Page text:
The review identified six studies on US populations published since 2000 with longitudinal data on some or all of the transitions that users can undergo between smokeless tobacco and cigarette use. There was considerable heterogeneity across studies in design and tobacco use definitions. Despite these differences, the existing data indicate that switching behaviors from exclusive smoking to exclusive smokeless tobacco use are limited (adults: 0%-1.4%, adolescents: 0.8%-3.8%) but may be more common from exclusive smokeless tobacco use to exclusive smoking (adults: 0.9%-26.6%, adolescents: 16.6%-25.5%). Among adults, exclusive cigarette smoking was generally stable and consistent (79.7% to 87.6%) over follow-up across studies but less stable in adolescents (46.8%-78.7%). Exclusive smokeless tobacco use was less stable than exclusive cigarette smoking over time (adults: 59.4%-76.6%, adolescents: 26.2%-44.8%).

Conclusion

This review provides published estimates of the proportions of adults and adolescents transitioning between tobacco use categories from the most recently available studies on longitudinal transitions between smokeless tobacco and cigarettes in the US. These data can be used to track tobacco use behaviors and evaluate their effect on public health; however, the data for these studies were generally collected more than a decade ago. Additional research including nationally representative longitudinal estimates using consistent definitions and designs, would improve understanding of current tobacco transition behaviors.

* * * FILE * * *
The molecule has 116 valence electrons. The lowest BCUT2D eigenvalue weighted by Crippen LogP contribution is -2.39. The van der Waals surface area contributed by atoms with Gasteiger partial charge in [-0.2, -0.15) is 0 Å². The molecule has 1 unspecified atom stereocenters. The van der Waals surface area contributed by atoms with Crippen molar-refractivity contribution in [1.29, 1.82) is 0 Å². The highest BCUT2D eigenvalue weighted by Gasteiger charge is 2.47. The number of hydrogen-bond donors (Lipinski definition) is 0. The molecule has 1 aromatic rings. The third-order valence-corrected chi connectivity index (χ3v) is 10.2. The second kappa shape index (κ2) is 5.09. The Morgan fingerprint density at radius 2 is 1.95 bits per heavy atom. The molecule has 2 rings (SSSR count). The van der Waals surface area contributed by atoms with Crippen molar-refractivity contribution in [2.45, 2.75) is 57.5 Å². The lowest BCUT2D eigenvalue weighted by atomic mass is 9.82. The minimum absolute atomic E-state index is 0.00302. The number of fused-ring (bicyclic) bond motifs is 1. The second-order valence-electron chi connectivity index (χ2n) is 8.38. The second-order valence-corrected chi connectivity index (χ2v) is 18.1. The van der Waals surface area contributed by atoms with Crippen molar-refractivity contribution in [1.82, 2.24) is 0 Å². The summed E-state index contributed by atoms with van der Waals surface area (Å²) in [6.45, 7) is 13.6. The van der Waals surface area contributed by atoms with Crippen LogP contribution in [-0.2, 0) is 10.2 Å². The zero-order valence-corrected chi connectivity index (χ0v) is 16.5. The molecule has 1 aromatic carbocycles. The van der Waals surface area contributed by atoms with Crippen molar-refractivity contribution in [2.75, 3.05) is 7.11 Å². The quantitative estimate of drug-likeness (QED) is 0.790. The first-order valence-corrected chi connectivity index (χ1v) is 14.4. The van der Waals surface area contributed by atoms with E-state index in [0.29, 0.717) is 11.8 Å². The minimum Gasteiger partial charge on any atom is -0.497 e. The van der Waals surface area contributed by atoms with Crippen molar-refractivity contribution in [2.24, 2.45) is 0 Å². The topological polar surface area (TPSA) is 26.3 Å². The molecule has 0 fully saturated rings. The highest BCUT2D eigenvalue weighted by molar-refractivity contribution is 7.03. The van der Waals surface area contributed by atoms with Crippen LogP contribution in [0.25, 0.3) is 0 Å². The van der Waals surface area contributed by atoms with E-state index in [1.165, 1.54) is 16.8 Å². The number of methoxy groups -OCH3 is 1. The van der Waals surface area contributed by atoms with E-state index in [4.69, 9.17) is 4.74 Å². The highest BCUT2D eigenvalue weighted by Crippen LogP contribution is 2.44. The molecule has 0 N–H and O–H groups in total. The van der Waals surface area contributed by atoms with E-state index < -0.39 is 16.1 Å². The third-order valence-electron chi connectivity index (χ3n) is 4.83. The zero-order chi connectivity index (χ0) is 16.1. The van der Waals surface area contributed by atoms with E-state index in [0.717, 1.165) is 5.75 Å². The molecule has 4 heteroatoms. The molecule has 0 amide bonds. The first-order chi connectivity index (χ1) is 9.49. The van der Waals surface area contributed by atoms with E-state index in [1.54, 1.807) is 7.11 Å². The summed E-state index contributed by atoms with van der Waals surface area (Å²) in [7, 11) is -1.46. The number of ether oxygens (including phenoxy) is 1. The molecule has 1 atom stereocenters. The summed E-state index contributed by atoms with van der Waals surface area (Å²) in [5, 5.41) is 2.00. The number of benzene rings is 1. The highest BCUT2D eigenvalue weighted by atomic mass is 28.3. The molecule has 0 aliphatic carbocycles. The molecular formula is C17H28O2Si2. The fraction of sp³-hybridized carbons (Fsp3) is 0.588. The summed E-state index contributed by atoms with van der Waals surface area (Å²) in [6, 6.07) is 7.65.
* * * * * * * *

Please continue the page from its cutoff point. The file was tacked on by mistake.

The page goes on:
Keywords

Smokeless tobacco Smoking Tobacco Longitudinal Transitions

Background